Transformations in the ownership of state owned companies in Poland a! er 1989 played a pivotal role in the general political transformation which took place in Poland at that time. Those ownership changes were an essential element of the political transformation of Poland. The process of transforming the country’s economy from central economic planning to free market economy was started by Tadeusz Mazowiecki’s government. On October 9, 1989, the Council of Ministers accepted a document Guidelines and Directions of Poland’s Economic Policy which aimed at stabilizing the country’s economy and at transforming its economic system. " e stabilization programme was supposed to be implemented by January, 1990.3 " e second stage of the governmental plan was planned for the years 1990–1991 and one of its main tenets was a transformation of ownership rights. Krzysztof Lis, the government’s plenipotentiary for ownership transformation, was responsible for the organization and legislation of the process of privatizing Polish economy. T. Mazowiecki’s cabinet prepared both a draft for the new amendment of the legal act concerning state owned companies and a dra! of a new act about privatizing state owned companies.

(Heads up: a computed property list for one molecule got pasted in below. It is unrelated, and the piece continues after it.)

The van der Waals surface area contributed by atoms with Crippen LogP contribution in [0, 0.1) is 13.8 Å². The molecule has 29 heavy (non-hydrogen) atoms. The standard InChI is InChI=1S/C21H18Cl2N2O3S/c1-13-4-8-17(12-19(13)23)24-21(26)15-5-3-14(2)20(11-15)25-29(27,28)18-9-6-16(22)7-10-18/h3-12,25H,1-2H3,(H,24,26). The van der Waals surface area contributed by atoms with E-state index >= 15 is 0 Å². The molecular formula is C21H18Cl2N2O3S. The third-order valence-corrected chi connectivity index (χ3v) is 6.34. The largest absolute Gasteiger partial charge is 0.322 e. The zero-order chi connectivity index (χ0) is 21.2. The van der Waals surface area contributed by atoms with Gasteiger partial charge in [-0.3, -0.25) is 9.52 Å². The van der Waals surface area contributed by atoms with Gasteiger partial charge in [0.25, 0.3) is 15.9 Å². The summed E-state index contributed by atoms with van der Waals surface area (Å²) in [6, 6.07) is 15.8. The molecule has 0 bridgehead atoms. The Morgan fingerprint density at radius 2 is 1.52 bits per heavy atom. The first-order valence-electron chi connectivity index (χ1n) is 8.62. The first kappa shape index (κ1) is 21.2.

• Book Review: “Syndrome of a Peacock and a Parrot. 20 years of Political Transformation in Poland” [Syndrom pawia i papugi. 20 lat transformacji ustrojowej Polski], ed. Marek Sokołowski, Wydawnictwo Adam Marszałek, Toruń 2010, pp. 264

    In Poland’s most recent history, year 2009 was a time to celebrate a special anniversary. Twenty years ago, events that started a political transformation in Poland took place. They were connected with the Round Table Talks, elections to the so-called Contract Sejm and the fact that Tadeusz Mazowiecki became the Prime Minister. In 2009 Poland also celebrated 70th anniversary of II World War, 10th anniversary of its admission to NATO and 5th anniversary of joining the European Union. The celebrations of these events involved exhibitions, conferences and scientific seminars. Articles were written and television networks broadcast interviews and documentaries about the recent historical events that happened in Poland’s history.

  • Mniejszość w procesie przemian. Perspektywa mniejszości serbołużyckiej

    Artykuł przedstawia uwarunkowania przebudowy struktur organizacyjnych mniejszości serbołużyckiej w trakcie przełomu politycznego i przygotowań do jednoczenia się obu państw niemieckich. Autorka tekstu analizując wydarzenia kilku miesięcy przełomu lat 1989/1990 zaprezentowała główne nurty przemian w środowisku mniejszości oraz etapy budowania konsensusu narodowego.